Six weeks ago, I bought roses to plant in my front yard; it was an impulse purchase. The roses were dormant plants with no new growth. Full of possibility. Spring brings that feeling: a sense of hope and renewal. In mid-March in Colorado it is too early to plant, so I decided to wait for a couple of weeks. I planned to plant them on Passover weekend. Anyone who has ever lived in Colorado knows that spring is a fickle season; it can be a sunny warm day in the morning and in the afternoon, especially in April, snow might be on the ground. This April is no exception. Still, I worked and started to dig out a section of grass and prepare the soil. I had plenty of time.
On April 4 school was cancelled due to a snow storm – the only snow day this year in my district. The cold stayed and I was delayed in preparing the garden. Easter weekend brought beautiful weather, but I had papers to grade and lesson plans, so the roses had to wait. Every few days I checked the weather forecast: warm days, but just above freezing at night. As a Colorado native, I have learned not to trust the prediction of temperature just above freezing, so I waited. A couple of those days the nighttime temp dropped to below freezing. Not wanting to risk planting roses just to have them freeze, Earth day seemed like the next target day for planting.
I worked on getting the area prepared and hauled out two wheelbarrow loads of dirt. I decided to finish prepping the ground on the day I planted: Earth day. We had a week-long streak of fine weather. On Earth day it rained. All day. It seems I can’t coordinate my planting plans with the weather this spring, and I suspect it is because this is the first year in about a decade that I have bought something to plant in the ground in the spring. Flowers in pots on the back porch terrace don’t qualify.
So I didn’t get the roses planted. Wednesday this week, meteorologists started warning us that a winter storm was on the way just in time for the weekend. I wanted to get the roses planted this Saturday. At least I would have gotten them planted in April.
Well, nature doesn’t give a good damn what I want. I can wait. Tonight will be a hard freeze. Some gardeners may lose young plants, some farmers may lose early crops. Trees will lose branches, but hopefully the damage will be minimal. Some of my backyard trees already lost large branches, and I’ve seen posts on social media from friends who have the same damage – or worse.
The point of buying the roses is to be able to enjoy planting them, caring for them, and harvesting the blooms from my front garden. Creating flower arrangements from my own garden is a joy. I once had a friend tell me that she was amazed at my resilience; she described my life as smelling like a rose every time I’d been dragged through a load of crap. Nearly 25 years later, I’ve learned much more about resilience. As for the idiom, coming up smelling like a rose, I suppose it depends on how we react to unfortunate events in life. Experiencing hard times and coming out of them with more wisdom, resilience, and fortitude reminds me of roses; they are much more resilient than some people think.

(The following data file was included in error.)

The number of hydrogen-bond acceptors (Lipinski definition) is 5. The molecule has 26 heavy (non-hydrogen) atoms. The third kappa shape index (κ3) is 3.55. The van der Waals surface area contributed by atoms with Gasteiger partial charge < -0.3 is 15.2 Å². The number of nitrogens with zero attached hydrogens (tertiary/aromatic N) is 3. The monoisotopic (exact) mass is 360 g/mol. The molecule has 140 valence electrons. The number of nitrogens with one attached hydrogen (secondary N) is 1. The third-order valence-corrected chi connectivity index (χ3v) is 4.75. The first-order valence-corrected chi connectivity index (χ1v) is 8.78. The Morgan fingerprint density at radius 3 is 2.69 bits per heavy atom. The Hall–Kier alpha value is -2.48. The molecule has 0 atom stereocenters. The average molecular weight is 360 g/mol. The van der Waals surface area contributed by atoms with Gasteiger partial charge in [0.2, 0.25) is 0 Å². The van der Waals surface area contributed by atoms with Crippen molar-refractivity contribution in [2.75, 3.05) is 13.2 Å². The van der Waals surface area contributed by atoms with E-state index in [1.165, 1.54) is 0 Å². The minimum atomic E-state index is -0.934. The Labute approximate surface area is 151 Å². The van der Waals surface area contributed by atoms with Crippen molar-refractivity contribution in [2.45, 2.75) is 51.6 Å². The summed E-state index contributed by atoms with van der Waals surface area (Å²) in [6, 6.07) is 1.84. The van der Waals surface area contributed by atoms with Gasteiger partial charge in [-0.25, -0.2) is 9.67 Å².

My older rose bushes have endured a lot of neglect in the last few years, and each spring they greened up ready for another season. As I’m planning some landscaping, I’m hoping they will survive being uprooted and replanted, but I can’t be certain – which is why when I saw roses at the membership club, I decided on impulse to buy them at that time. I am surprised each year when the older roses come back because I fear I’ve done them in for good – by forgetting to cut them back before winter. They are resilient little suckers, they come back every spring. I have no idea how old they are; I suspect they have been in the small front garden for about 20 years, perhaps longer.
The old roses should survive the freeze and the new roses are waiting to be planted, but my peonies will freeze tonight, so I cut the buds and brought them in. I’m not sure if they will bloom as I’ve cut them, but I know they won’t bloom if they freeze. The peonies were a happy surprise the second year after I bought this house; the year I bought the house I did not realize the small flower garden hosted peonies. I have enjoyed them every year – except the year the blooms froze. I want to enjoy the blooms if possible.
Nevertheless, the new roses still need planting, and that must happen within the week. I’ve got the proper mixture for the soil, and I’ve got the tools to finish getting the area prepped. Perhaps it is a good thing that my procrastination and the timing of poor weather prevented me from planting before this spring snow. It is rare for procrastination to be a benefit, but that’s a post for another time.